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Highland Council makes changes to Inverness city centre active travel measures

By Gregor White

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There have been complaints about the one-way system implemented around Inverness Castle.
There have been complaints about the one-way system implemented around Inverness Castle.

A new cycle lane on Ness Bridge has been ditched by Highland Council after just four days.

It was introduced on Monday as part of new measures to encourage active travel in the city centre.

The change comes after a review by Highland Council.

Other measures that were introduced on Monday include a one-way system near Inverness Council, which the council believes is "functioning as intended" despite criticism from the public.

A council spokeswoman said: "For the last four days Highland Council has monitored the effectiveness of the one-way system around Inverness Castle and the other active travel interventions.

"This monitoring demonstrates that the measures are effective in ensuring we have sufficient space to prioritise people in the city centre and that the one-way system is functioning as intended. However, it has also shown that traffic crossing the Ness Bridge has led to some exit blocking of the trunk road junction at Kenneth Street.

"Therefore, today the council has removed the temporary in-bound cycle lane over the Ness Bridge to alleviate this issue. The opposite bike lane will be modified to enable two-way cycling as soon as contractors are able to undertake necessary civil engineering works."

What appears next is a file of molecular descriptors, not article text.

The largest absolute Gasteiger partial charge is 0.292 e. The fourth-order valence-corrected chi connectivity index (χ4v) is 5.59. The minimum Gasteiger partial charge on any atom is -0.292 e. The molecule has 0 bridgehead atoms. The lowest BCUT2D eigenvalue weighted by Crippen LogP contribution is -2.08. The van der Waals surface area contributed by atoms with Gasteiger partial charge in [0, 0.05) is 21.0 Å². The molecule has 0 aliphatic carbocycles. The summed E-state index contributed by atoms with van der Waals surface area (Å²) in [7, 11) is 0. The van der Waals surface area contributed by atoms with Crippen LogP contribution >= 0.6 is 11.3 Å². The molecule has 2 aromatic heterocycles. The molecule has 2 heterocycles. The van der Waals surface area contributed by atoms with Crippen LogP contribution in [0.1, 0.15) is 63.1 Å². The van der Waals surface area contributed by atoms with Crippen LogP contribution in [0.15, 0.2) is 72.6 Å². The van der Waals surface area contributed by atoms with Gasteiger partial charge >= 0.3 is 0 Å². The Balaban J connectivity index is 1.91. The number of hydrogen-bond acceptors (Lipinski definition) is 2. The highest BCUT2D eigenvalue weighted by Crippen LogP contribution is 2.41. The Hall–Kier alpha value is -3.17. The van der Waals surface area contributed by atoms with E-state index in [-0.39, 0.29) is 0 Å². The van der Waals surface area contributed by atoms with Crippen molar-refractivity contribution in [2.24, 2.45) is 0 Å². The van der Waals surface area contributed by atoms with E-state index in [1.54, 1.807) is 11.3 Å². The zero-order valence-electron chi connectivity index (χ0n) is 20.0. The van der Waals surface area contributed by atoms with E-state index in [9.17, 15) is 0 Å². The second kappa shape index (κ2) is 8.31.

The council’s head of infrastructure, Colin Howell, said: "We are constantly monitoring the effectiveness of the Spaces for People interventions and our priority remains ensuring the safety and health of people walking, wheeling and cycling.

"Our monitoring enables us to observe change across the network and we are therefore able to respond quickly to any issues such as this one.

"By making some small adjustments I’m pleased to say that the one-way system around Inverness Castle will continue to operate.

"It is common for changes in road layouts and traffic management to cause issues in the initial days and weeks of implementation as people get used to the changes and adapt their travel behaviour, and we continue to monitor the changes."

The council is urging people to choose active travel and public transport wherever possible, instead of driving.

Chairwoman of the council's environment and infrastructure committee, Councillor Trish Robertson, said: "The purpose of the Spaces for People funding from the Scottish Government is for us to be able to put in place active travel interventions that provide safe space for walking, wheeling and cycling.

"It is important to remember that as the city and region recover from the Covid-19 pandemic, and businesses reopen with physical distancing measures, our priority is to support people to physically distance in a safe way when visiting places like Inverness city centre.

"This often means redefining the share of available space between people and vehicles.

"I certainly have seen a lot more people of all ages cycling and walking around the city and we want to do all we can to promote sustainable active travel.

"I hope that we can make walking, wheeling and cycling a bigger part of our everyday travel, which will have multiple other benefits to our health, climate and air quality, not to mention reducing congestion."

Related article: Council says bus driver ignored road sign before getting stuck in Inverness city centre

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